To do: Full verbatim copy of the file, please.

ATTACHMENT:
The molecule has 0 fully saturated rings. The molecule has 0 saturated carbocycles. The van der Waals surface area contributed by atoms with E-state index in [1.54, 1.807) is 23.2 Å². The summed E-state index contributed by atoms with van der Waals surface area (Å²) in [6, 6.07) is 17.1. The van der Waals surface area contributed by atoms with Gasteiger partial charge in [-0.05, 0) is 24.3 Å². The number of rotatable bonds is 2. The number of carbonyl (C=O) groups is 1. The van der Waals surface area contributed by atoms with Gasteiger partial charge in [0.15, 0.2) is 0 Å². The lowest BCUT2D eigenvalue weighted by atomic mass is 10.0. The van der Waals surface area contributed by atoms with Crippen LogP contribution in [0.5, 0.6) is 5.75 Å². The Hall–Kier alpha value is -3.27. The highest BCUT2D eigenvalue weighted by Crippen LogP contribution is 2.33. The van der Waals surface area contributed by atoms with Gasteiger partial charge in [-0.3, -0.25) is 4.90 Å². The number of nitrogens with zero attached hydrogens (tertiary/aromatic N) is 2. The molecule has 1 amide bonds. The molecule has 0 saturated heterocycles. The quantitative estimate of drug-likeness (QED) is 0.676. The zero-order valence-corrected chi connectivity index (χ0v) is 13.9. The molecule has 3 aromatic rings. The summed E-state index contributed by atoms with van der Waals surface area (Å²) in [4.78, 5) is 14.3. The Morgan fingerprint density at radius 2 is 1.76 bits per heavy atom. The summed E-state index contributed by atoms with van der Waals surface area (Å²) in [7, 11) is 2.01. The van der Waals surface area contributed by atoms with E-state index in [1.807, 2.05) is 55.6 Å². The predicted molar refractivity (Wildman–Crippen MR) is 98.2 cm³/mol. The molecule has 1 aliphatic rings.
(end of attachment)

The molecule has 0 fully saturated rings. The molecule has 0 saturated carbocycles. The van der Waals surface area contributed by atoms with E-state index in [1.54, 1.807) is 23.2 Å². The summed E-state index contributed by atoms with van der Waals surface area (Å²) in [6, 6.07) is 17.1. The van der Waals surface area contributed by atoms with Gasteiger partial charge in [-0.05, 0) is 24.3 Å². The number of rotatable bonds is 2. The number of carbonyl (C=O) groups is 1. The van der Waals surface area contributed by atoms with Gasteiger partial charge in [0.15, 0.2) is 0 Å². The lowest BCUT2D eigenvalue weighted by atomic mass is 10.0. The van der Waals surface area contributed by atoms with Crippen LogP contribution in [0.5, 0.6) is 5.75 Å². The Hall–Kier alpha value is -3.27. The highest BCUT2D eigenvalue weighted by Crippen LogP contribution is 2.33. The van der Waals surface area contributed by atoms with Gasteiger partial charge in [-0.3, -0.25) is 4.90 Å². The number of nitrogens with zero attached hydrogens (tertiary/aromatic N) is 2. The molecule has 1 amide bonds. The molecule has 0 saturated heterocycles. The quantitative estimate of drug-likeness (QED) is 0.676. The zero-order valence-corrected chi connectivity index (χ0v) is 13.9. The molecule has 3 aromatic rings. The summed E-state index contributed by atoms with van der Waals surface area (Å²) in [4.78, 5) is 14.3. The Morgan fingerprint density at radius 2 is 1.76 bits per heavy atom. The summed E-state index contributed by atoms with van der Waals surface area (Å²) in [7, 11) is 2.01. The van der Waals surface area contributed by atoms with E-state index in [1.807, 2.05) is 55.6 Å². The predicted molar refractivity (Wildman–Crippen MR) is 98.2 cm³/mol. The molecule has 1 aliphatic rings.